ATO (Account Takeover) attacks have been on the rise this year, and we expect them to continue to grow without proper mitigations. A multi-lateral approach should be taken to stop these threats effectively. There are plenty of low-cost mitigations that can be implemented to prevent these attacks, which we will go into further. Combining these methods, we have seen our clients significantly reduce the threat of account takeovers.
For some businesses, every dollar counts, and each account has a value associated with it. Another factor many don’t consider is the long-term effects of ATOs. Allowing some fraud in could be similar to termites while they may be small and insignificant at the moment. They tell others to join the party, eventually taking out a critical support beam of your business. A quick check on marketplaces, you will find big brand accounts for a dollar or less. The ideas discussed below see a greater return on investment when considering all the financial and reputational costs account takeovers are causing.
Some companies think their machine learning tool is a one-stop solution to ATO. Do a simple search on Telegram and Discord, and you will find all the top brand accounts for sale. Fraudsters are buying them because they have value. Any fraud team should once spend at least 1 day of their time searching on fraud hangouts. You can get more insight than buying a dark web monitoring service where they don’t know the ins and outs of fraud to your business. Many useful tips are not from indexable chat items but through voice or image chats between fraudsters. You will find many also have eCommerce sites, making buying accounts as easy as shopping on Amazon. In Telegram, search “Fraud” followed by any alphabet letter, and you will find enough chats about their trends. (Some tips as these places can be dangerous. Don’t click links. Use a dedicated phone/emulator just for this. Make a legit-looking profile. Brush up on Google translating. Be prepared to respond since many places interrogate anyone visiting. They use bots to identify suspicious visitors.) Even if you don’t learn anything from the research it will give you an appreciation of the breadth of fraudsters and understanding what you are up against. Some strategies learned from fraudsters using open searches:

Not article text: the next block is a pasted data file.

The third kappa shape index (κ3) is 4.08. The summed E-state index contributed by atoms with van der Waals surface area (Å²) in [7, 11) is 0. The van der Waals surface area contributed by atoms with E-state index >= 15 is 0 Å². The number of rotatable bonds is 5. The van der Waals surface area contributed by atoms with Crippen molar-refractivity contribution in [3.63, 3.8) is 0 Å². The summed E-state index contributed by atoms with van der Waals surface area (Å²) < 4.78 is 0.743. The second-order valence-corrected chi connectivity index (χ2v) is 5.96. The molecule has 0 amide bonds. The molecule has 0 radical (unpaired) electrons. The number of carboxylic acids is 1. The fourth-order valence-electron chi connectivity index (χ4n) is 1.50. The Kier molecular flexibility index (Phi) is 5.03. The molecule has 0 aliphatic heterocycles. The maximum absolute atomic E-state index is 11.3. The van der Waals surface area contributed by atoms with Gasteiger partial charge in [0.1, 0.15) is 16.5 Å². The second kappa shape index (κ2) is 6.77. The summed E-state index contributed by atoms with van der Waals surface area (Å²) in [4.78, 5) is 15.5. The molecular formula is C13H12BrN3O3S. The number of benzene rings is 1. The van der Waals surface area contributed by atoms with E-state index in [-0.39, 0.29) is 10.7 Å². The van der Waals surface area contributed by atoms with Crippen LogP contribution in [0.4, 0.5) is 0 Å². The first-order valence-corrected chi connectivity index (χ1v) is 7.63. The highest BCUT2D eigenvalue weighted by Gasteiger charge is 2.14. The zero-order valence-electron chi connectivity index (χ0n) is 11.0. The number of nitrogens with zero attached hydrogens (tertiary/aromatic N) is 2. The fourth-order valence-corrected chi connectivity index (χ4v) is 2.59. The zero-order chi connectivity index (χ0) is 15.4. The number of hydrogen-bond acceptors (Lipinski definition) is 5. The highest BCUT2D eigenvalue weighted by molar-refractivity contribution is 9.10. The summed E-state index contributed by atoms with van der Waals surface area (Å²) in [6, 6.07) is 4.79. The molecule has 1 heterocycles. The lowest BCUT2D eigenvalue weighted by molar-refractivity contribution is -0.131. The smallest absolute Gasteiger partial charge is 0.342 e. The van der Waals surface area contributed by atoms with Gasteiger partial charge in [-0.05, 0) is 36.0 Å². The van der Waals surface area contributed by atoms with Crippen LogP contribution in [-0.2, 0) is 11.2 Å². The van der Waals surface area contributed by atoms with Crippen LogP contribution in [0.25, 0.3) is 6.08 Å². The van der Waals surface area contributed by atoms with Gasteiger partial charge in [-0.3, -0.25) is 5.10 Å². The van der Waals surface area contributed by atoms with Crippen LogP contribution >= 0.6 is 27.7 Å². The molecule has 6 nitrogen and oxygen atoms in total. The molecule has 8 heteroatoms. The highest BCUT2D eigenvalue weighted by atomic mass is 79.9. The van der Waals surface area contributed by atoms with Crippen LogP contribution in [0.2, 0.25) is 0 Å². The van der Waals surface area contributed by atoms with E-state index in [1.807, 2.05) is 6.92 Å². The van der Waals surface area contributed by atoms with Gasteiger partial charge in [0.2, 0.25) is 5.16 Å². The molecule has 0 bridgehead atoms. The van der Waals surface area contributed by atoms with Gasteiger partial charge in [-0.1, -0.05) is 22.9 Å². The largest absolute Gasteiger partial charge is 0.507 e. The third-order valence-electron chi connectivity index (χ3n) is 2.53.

Use a company’s mobile app vs. website as many times it leads to more “hits” (successful fraud). Sometimes a mobile app might not have a fraud tool protection or more lenient on new logins.
Buy a burner smartphone from Walmart use a sim card to get new IP by simply rebooting to commit fraud. Return it when done. (Fraudsters know about device id tracking)
Use an emulator or rooted phone to change device information easily. (Many solutions claim to detect these bypasses. However, there are solutions for Android that make it very simple to hide the fact that it is rooted and change all device information. It is possible to spoof geolocation too. Google is making it harder to do this but using an older app/device allows workarounds.)
Using aged emails from hacked mail accounts. Fraudsters know email age is essential and therefore use stolen yahoo accounts without 2FA if they update to a new email.
Do everyday size purchases and browsing patterns. (Fraudsters know abnormal buys and account actions will trigger blocks. Instead, they are okay with small wins, even $10 dollar purchases are good enough when done in volume. They know they need to spend a 5-10 minutes fake shopping on the site instead of a fast checkout. They know using/mimicking device id and cookies as the original account owner helps. They know the search refer helps from Google.).